The Nutcracker can be Found Outlandishly Offensive


Ollie Hart

Image showing a pair of pointe shoes, a nutcracker, and Clara with her doll. (Photography by: Ollie Hart)

The Nutcracker, written by E.T.A Hoffman, was first performed in 1892. Known as a family favorite show to see during the holiday season, the ballet tells the story of Clara receiving the nutcracker as a Christmas gift—then her dreams of a journey through the Land of Sweets. During Clara’s adventure, the story provides elements of romance as she falls in love with her nutcracker doll that was gifted by her grandfather. 

The Nutcracker is a show well-known to many. As such, it is time to reflect on the accuracy of some of the characters and cultures that are represented.

The way some of the characters dance, and certain characters’ names may be found offensive by today’s modern standards. Some of the roles ballerinas take on in the performance are known as Spanish, Arabian, Chinese, and Russian—using ethnicity as the name of the role. Not only is the idea of stereotypical ethnic dancing inherently controversial, but most of the time these roles are played by white dancers. Their choreography can be found offensive to some people due to harmful stereotypical dance moves and gestures as well as clothing.

For instance, when people are playing Chinese, the choreography makes the dancers point their index fingers up. This movement can be perceived by many as making fun of Chinese culture. The pointing of the index finger is a stereotypical move that came from racist remarks about foreign cultures, so the production incorporates ingenuine moves, rather than traditional Chinese dance. Some well-known traditional Chinese dances such as the Dragon Dance and the Lion dance could be added to the production, in replacement. 

Makayla Ishii, a 9th-grade student at Huntington Beach High School who has seen The Nutcracker says, “They improvise, and put their arms up [along with] putting their index fingers up.” 

When it comes to Arabian choreography, hand movements are found to be the main problem of dancing. Many ways the hand is moved can be found offensive to the different cultures found in the show. For Arabian specifically, the hands can be found placed above the head connected or the palms of the hands can be found placed up with the arms bent, another offensive stereotypical movement.

The Russian movement is based on Rasputin. Most of the time, in the choreography, there is a lot of jumping up and down, long-running around with your legs kicking back. The Rasputin originally contained traditional Jewish dancing, but over the years, people have associated the movement with Russia—and the song, Ra Ra Rasputin by Boney M. from 1978.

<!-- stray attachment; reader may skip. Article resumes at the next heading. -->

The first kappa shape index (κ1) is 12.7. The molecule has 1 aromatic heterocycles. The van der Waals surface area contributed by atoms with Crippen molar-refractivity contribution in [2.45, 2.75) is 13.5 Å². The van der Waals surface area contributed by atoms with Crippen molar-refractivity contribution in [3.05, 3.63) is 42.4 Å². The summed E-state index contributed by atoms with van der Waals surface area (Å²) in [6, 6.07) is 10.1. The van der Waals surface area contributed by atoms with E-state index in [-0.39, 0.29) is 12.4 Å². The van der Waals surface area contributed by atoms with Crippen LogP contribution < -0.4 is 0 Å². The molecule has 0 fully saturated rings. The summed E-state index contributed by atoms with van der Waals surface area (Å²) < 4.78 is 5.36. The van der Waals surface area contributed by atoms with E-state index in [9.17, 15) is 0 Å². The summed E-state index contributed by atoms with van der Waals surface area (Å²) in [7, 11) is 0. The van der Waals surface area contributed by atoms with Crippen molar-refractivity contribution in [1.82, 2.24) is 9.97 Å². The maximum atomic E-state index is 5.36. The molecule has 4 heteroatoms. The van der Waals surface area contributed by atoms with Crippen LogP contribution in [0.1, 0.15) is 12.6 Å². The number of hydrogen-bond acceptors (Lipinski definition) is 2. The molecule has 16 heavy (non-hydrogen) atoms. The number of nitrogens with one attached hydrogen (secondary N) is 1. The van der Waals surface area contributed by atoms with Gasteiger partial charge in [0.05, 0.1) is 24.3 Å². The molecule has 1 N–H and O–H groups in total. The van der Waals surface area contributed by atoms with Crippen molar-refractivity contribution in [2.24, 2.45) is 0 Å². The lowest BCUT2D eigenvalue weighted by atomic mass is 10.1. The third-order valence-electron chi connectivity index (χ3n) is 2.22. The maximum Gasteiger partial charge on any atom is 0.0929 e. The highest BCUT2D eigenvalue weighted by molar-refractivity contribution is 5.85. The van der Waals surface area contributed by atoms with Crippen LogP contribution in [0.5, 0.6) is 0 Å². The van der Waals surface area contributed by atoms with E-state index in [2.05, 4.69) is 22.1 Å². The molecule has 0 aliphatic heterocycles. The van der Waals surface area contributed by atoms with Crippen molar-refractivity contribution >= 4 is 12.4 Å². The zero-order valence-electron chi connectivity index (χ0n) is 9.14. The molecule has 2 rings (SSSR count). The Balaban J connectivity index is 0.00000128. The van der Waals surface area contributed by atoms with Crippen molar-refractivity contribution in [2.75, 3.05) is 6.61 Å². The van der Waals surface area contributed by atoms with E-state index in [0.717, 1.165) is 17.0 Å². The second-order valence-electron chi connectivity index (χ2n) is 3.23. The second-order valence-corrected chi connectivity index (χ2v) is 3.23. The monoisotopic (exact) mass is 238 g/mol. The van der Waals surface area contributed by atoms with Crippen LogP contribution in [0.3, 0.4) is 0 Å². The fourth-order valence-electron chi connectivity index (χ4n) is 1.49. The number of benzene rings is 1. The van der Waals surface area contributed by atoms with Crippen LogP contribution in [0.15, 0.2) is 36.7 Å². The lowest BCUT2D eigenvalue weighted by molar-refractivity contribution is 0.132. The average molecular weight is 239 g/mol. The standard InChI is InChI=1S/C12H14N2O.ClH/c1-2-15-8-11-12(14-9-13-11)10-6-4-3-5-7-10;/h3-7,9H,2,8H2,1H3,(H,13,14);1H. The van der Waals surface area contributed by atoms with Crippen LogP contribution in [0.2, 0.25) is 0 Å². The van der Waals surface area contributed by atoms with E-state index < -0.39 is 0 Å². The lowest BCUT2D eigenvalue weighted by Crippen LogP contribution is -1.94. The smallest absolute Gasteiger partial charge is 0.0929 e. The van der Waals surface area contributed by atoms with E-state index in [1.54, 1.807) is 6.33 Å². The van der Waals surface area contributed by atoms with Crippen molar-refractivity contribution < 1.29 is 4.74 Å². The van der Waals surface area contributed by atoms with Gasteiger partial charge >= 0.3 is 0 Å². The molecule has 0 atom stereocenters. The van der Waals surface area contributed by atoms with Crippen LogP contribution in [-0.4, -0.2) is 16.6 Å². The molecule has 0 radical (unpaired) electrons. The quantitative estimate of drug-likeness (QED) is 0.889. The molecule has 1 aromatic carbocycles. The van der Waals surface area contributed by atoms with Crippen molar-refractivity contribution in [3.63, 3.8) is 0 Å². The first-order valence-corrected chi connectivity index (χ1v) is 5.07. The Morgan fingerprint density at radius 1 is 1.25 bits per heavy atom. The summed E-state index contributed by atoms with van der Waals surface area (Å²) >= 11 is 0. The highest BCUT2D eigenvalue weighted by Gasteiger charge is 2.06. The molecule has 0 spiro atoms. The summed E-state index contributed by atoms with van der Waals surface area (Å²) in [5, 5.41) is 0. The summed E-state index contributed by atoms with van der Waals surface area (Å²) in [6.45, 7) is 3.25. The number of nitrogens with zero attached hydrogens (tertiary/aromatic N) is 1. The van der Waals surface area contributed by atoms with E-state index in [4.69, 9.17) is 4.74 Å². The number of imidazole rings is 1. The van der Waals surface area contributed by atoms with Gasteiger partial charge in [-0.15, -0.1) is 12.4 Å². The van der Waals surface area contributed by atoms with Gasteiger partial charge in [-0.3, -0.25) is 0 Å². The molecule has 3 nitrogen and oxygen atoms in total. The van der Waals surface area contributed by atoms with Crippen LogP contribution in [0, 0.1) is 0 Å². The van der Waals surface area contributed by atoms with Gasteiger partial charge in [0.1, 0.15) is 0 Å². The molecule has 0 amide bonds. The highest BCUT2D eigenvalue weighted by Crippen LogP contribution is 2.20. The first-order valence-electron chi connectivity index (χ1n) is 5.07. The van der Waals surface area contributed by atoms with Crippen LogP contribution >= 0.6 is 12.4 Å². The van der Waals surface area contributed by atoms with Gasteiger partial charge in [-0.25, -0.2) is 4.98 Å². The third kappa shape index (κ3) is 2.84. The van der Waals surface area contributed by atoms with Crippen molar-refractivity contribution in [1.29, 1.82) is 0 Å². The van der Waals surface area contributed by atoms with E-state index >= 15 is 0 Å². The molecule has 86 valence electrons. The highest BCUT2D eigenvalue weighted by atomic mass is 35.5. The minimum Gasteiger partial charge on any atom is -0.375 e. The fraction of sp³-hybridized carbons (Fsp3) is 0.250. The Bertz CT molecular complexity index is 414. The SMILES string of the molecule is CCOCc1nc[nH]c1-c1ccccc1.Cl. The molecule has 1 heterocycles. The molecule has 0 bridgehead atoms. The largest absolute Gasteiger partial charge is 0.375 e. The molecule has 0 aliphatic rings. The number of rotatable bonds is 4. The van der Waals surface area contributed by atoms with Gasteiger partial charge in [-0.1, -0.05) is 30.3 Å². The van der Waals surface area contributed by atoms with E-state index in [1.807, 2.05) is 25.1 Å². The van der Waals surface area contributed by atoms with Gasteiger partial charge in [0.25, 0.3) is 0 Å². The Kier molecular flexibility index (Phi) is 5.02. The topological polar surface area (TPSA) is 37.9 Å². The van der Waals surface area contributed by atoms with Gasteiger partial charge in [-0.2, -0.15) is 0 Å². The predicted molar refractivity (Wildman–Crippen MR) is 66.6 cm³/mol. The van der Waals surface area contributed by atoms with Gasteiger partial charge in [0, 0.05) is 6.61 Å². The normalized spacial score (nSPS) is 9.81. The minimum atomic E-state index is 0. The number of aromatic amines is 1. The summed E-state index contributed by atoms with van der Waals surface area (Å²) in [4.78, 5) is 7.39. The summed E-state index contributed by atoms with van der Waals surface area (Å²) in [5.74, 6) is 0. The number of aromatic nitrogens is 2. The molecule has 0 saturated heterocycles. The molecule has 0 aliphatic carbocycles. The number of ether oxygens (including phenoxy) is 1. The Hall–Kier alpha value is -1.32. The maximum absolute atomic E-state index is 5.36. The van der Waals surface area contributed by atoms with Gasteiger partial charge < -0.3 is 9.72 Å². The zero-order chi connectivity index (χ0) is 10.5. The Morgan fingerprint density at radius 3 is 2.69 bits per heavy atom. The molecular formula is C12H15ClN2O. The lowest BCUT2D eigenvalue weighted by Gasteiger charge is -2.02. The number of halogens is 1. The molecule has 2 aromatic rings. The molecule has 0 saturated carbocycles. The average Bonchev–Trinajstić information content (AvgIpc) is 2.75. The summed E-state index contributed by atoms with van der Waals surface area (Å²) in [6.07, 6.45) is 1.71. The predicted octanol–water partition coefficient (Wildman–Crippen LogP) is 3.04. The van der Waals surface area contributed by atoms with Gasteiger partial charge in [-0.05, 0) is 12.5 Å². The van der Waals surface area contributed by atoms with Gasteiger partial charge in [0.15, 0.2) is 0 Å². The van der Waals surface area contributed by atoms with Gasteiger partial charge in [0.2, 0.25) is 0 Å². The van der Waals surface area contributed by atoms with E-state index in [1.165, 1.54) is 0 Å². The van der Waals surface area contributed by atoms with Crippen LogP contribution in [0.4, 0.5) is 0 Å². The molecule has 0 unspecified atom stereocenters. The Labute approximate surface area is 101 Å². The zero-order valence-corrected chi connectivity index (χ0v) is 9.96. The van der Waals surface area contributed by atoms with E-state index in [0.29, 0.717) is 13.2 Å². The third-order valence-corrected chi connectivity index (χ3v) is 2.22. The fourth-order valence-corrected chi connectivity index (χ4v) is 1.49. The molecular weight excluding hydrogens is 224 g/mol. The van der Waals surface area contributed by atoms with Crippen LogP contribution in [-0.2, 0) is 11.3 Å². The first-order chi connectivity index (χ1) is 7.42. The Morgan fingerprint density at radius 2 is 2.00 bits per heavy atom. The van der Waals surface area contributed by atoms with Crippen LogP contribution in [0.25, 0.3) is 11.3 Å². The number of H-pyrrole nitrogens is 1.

For the Spanish role, the dancing is very unconventional in the sense that the moves are something you would find in a Hollywood movie. The style is based on Spanish dancing, but it has been dialed down to a more conservative type of movement. 

All of the costumes are based on traditional clothing but often are not culturally accurate or sensitive to these diverse communities. When dancing, the ballerinas are also given specific props to dance with that highlight the cultures that they are appropriating. The Spanish sometimes use fans, but that idea is changed from studio to studio, and not featured in all productions of the show. The Chinese use paper umbrellas, which can be a strange prop to use, although paper umbrellas are a symbol of happiness and joy in Chinese culture. 

Ishii adds, “A lot of time chopsticks are put in [the dancer’s] hair…the leads normally have umbrellas [to dance with].”       

Yes, the chopsticks are from Chinese culture, but this can still be hurtful to the culture. Why would chopsticks be put into one’s hair, and rather why not try and use them to enhance the dance itself? In correlation, dance companies need to take into consideration the opinions of the ethnic groups they are performing as.

The whole premise of The Nutcracker is to show and celebrate the differences in cultures. However, modernizing the movements, and perhaps the music, might be a good suggestion in order to make the ballet’s portrayals of these groups more accurate and less offensive. Studios should use their power and make these changes so that, The Nutcracker can still be a holiday piece that everyone can enjoy watching, or performing while fitting in with the modern-day parameters of our world—ridding themselves of bad stereotypes and racist portrayals.